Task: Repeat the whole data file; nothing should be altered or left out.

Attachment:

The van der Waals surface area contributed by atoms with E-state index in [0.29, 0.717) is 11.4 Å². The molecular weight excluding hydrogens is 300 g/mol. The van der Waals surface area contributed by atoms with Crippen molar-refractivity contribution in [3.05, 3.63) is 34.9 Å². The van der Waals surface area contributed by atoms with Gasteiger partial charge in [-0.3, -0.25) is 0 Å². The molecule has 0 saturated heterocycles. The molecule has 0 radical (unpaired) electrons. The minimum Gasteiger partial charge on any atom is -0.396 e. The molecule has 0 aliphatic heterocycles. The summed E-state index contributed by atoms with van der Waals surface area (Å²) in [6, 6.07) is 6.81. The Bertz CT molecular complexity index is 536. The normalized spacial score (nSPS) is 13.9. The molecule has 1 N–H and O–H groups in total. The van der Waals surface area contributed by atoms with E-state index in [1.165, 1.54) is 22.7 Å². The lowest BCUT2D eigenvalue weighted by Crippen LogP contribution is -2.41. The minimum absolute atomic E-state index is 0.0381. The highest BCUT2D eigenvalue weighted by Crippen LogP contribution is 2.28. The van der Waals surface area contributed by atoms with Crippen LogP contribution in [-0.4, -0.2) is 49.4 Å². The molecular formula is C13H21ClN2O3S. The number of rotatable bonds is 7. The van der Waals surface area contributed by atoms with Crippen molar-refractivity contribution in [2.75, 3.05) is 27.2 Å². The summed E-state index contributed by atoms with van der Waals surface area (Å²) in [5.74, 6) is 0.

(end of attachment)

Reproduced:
The van der Waals surface area contributed by atoms with E-state index in [0.29, 0.717) is 11.4 Å². The molecular weight excluding hydrogens is 300 g/mol. The van der Waals surface area contributed by atoms with Crippen molar-refractivity contribution in [3.05, 3.63) is 34.9 Å². The van der Waals surface area contributed by atoms with Gasteiger partial charge in [-0.3, -0.25) is 0 Å². The molecule has 0 saturated heterocycles. The molecule has 0 radical (unpaired) electrons. The minimum Gasteiger partial charge on any atom is -0.396 e. The molecule has 0 aliphatic heterocycles. The summed E-state index contributed by atoms with van der Waals surface area (Å²) in [6, 6.07) is 6.81. The Bertz CT molecular complexity index is 536. The normalized spacial score (nSPS) is 13.9. The molecule has 1 N–H and O–H groups in total. The van der Waals surface area contributed by atoms with E-state index in [1.165, 1.54) is 22.7 Å². The lowest BCUT2D eigenvalue weighted by Crippen LogP contribution is -2.41. The minimum absolute atomic E-state index is 0.0381. The highest BCUT2D eigenvalue weighted by Crippen LogP contribution is 2.28. The van der Waals surface area contributed by atoms with Crippen LogP contribution in [-0.4, -0.2) is 49.4 Å². The molecular formula is C13H21ClN2O3S. The number of rotatable bonds is 7. The van der Waals surface area contributed by atoms with Crippen molar-refractivity contribution in [2.75, 3.05) is 27.2 Å². The summed E-state index contributed by atoms with van der Waals surface area (Å²) in [5.74, 6) is 0.